The NY Post had a good piece today by William McGurn on the state of the union (pension system) in Detroit, making the case for Detroit to switch to defined contribution plans for their union workers. McGurn is right on the mark that the such a move is critical for the city's revitalization. Dispensing with this one particularly enormous financial burden which has added greatly to the city’s fiscal insolvency would change the city's finances for the better going forward. However, he seems skeptical that such a radical change could ever be achieved.
There is a way to implement a change to a defined contribution system. Even though the city of Detroit is billions of dollars in debt, the emergency manager, Kevyn Orr, has the opportunity to make to make it happen.
Orr is currently at odds with the unions over the total amount that union’s two pension system are underfunded. Using the actuarial projections provided by the unions, the funds are only short by $650 million, while Orr's calculations show that the underfunding is a good $3.5 billion. Who is right? Orr believes he is correct and some independent studies seem to back his assertions. In actuality, it doesn’t necessarily matter who is correct, because the conflict actually provides a solution for the city.
If the unions wish to argue that their pension liability is merely $650 million, the city should wholeheartedly agree to fully fund their request — with one important condition. The unions must either a) agree to a fixed annual contribution to the defined benefit plans going forward, or b) (the better solution) cease using a defined benefit plan and move to a defined contribution plan going forward for all of their employees. In either case they must take full ownership, responsibility, and management, from here on out.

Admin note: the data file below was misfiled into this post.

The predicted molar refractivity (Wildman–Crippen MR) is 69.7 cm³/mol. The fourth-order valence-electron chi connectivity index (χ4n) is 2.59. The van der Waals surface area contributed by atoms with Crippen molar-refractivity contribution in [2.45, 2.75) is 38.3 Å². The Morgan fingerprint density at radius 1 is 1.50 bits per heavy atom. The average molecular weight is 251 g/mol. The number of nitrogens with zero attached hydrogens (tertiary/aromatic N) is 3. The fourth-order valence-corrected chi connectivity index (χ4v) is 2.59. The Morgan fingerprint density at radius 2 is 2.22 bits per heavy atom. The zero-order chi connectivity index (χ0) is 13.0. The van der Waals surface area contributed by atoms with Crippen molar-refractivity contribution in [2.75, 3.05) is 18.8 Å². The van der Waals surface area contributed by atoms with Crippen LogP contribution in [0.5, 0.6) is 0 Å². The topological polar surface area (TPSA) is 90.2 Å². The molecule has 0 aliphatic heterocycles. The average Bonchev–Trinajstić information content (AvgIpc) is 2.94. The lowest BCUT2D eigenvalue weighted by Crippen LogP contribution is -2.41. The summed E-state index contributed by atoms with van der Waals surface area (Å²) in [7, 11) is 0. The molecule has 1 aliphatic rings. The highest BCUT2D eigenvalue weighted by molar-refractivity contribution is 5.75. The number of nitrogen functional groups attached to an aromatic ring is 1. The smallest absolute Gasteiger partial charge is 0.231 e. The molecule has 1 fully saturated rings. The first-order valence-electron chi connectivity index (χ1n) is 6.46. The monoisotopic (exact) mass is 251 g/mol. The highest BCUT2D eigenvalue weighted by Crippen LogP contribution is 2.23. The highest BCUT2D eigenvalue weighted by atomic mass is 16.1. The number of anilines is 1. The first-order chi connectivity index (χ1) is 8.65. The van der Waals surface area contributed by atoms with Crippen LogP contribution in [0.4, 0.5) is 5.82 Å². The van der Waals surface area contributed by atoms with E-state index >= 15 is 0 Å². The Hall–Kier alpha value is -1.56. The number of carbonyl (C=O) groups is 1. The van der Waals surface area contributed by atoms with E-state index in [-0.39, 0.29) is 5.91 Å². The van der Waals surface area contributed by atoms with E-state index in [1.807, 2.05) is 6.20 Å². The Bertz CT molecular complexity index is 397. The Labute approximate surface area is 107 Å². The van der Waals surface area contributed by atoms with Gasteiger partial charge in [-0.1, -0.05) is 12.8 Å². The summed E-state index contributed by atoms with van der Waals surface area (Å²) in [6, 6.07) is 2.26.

Once the unions pensions are fully paid up with the $650 million from the city, they will be in a position to take over the management of their funds. Let the unions use their expertise and earn the 8% that they maintain should be readily achievable. If they can do it, their members will continue to thrive-as-usual, ultimately collecting the pensions that have been promised to them for work up to this point. If they can only earn 3-4 or 6%, it will be on them to explain to their own members why their numbers are suddenly now off.
Even though $650 million sounds like a large number to pay off and fully fund the union pensions, it is a small amount to pay for the fiduciary freedom that comes with not having to manage an incredibly complex, risky, and fiscally unsound system. Such a move will contribute greatly to the long term health of the city of Detroit.